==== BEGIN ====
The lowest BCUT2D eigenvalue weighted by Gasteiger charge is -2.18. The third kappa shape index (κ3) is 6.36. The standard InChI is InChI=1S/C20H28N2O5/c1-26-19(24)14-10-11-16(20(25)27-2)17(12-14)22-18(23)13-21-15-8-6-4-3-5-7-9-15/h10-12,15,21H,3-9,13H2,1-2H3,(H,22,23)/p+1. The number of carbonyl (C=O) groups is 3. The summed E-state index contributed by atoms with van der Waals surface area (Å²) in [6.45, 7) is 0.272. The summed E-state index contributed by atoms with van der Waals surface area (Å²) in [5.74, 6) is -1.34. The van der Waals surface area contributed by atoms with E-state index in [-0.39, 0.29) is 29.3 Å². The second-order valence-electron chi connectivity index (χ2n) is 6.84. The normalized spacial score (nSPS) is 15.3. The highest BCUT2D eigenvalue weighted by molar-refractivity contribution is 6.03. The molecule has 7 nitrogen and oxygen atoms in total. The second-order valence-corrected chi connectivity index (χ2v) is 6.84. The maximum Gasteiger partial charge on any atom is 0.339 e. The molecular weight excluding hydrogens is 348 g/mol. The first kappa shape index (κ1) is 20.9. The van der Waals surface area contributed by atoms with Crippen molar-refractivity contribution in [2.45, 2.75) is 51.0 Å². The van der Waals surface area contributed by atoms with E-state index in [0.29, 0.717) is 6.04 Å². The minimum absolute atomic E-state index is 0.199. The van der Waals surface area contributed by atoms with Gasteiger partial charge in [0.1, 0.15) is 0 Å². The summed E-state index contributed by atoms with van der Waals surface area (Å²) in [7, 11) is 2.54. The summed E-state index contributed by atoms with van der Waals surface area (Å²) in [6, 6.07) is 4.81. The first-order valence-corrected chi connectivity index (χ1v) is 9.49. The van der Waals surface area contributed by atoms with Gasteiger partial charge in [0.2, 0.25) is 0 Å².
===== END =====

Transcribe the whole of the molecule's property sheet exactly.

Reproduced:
The lowest BCUT2D eigenvalue weighted by Gasteiger charge is -2.18. The third kappa shape index (κ3) is 6.36. The standard InChI is InChI=1S/C20H28N2O5/c1-26-19(24)14-10-11-16(20(25)27-2)17(12-14)22-18(23)13-21-15-8-6-4-3-5-7-9-15/h10-12,15,21H,3-9,13H2,1-2H3,(H,22,23)/p+1. The number of carbonyl (C=O) groups is 3. The summed E-state index contributed by atoms with van der Waals surface area (Å²) in [6.45, 7) is 0.272. The summed E-state index contributed by atoms with van der Waals surface area (Å²) in [5.74, 6) is -1.34. The van der Waals surface area contributed by atoms with E-state index in [-0.39, 0.29) is 29.3 Å². The second-order valence-electron chi connectivity index (χ2n) is 6.84. The normalized spacial score (nSPS) is 15.3. The highest BCUT2D eigenvalue weighted by molar-refractivity contribution is 6.03. The molecule has 7 nitrogen and oxygen atoms in total. The second-order valence-corrected chi connectivity index (χ2v) is 6.84. The maximum Gasteiger partial charge on any atom is 0.339 e. The molecular weight excluding hydrogens is 348 g/mol. The first kappa shape index (κ1) is 20.9. The van der Waals surface area contributed by atoms with Crippen molar-refractivity contribution in [2.45, 2.75) is 51.0 Å². The van der Waals surface area contributed by atoms with E-state index in [0.29, 0.717) is 6.04 Å². The minimum absolute atomic E-state index is 0.199. The van der Waals surface area contributed by atoms with Gasteiger partial charge in [0.1, 0.15) is 0 Å². The summed E-state index contributed by atoms with van der Waals surface area (Å²) in [7, 11) is 2.54. The summed E-state index contributed by atoms with van der Waals surface area (Å²) in [6, 6.07) is 4.81. The first-order valence-corrected chi connectivity index (χ1v) is 9.49. The van der Waals surface area contributed by atoms with Gasteiger partial charge in [0.2, 0.25) is 0 Å².